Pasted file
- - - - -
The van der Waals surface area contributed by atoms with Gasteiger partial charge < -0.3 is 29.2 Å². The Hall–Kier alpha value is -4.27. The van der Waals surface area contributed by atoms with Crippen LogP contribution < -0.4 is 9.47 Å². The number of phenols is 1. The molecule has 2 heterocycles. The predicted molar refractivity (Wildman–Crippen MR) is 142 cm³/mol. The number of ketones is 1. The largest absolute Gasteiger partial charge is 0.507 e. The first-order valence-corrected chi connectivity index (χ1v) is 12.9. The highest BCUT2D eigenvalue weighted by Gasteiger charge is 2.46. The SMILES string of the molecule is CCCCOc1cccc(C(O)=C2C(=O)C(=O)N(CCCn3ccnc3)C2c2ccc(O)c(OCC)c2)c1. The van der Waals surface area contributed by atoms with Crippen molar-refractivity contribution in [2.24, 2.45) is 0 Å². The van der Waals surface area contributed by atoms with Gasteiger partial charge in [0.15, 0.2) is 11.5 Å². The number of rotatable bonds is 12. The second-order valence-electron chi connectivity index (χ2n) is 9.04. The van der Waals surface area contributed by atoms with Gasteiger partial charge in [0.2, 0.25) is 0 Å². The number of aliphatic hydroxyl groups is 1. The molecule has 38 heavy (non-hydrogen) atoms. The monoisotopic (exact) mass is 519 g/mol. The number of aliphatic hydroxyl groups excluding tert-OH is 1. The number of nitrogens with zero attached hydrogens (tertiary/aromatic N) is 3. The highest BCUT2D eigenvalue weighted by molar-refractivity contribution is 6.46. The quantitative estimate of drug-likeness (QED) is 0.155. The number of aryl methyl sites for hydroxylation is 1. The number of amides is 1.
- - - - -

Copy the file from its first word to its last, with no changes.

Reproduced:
The van der Waals surface area contributed by atoms with Gasteiger partial charge < -0.3 is 29.2 Å². The Hall–Kier alpha value is -4.27. The van der Waals surface area contributed by atoms with Crippen LogP contribution < -0.4 is 9.47 Å². The number of phenols is 1. The molecule has 2 heterocycles. The predicted molar refractivity (Wildman–Crippen MR) is 142 cm³/mol. The number of ketones is 1. The largest absolute Gasteiger partial charge is 0.507 e. The first-order valence-corrected chi connectivity index (χ1v) is 12.9. The highest BCUT2D eigenvalue weighted by Gasteiger charge is 2.46. The SMILES string of the molecule is CCCCOc1cccc(C(O)=C2C(=O)C(=O)N(CCCn3ccnc3)C2c2ccc(O)c(OCC)c2)c1. The van der Waals surface area contributed by atoms with Crippen molar-refractivity contribution in [2.24, 2.45) is 0 Å². The van der Waals surface area contributed by atoms with Gasteiger partial charge in [0.15, 0.2) is 11.5 Å². The number of rotatable bonds is 12. The second-order valence-electron chi connectivity index (χ2n) is 9.04. The van der Waals surface area contributed by atoms with Gasteiger partial charge in [0.2, 0.25) is 0 Å². The number of aliphatic hydroxyl groups is 1. The molecule has 38 heavy (non-hydrogen) atoms. The monoisotopic (exact) mass is 519 g/mol. The number of aliphatic hydroxyl groups excluding tert-OH is 1. The number of nitrogens with zero attached hydrogens (tertiary/aromatic N) is 3. The highest BCUT2D eigenvalue weighted by molar-refractivity contribution is 6.46. The quantitative estimate of drug-likeness (QED) is 0.155. The number of aryl methyl sites for hydroxylation is 1. The number of amides is 1.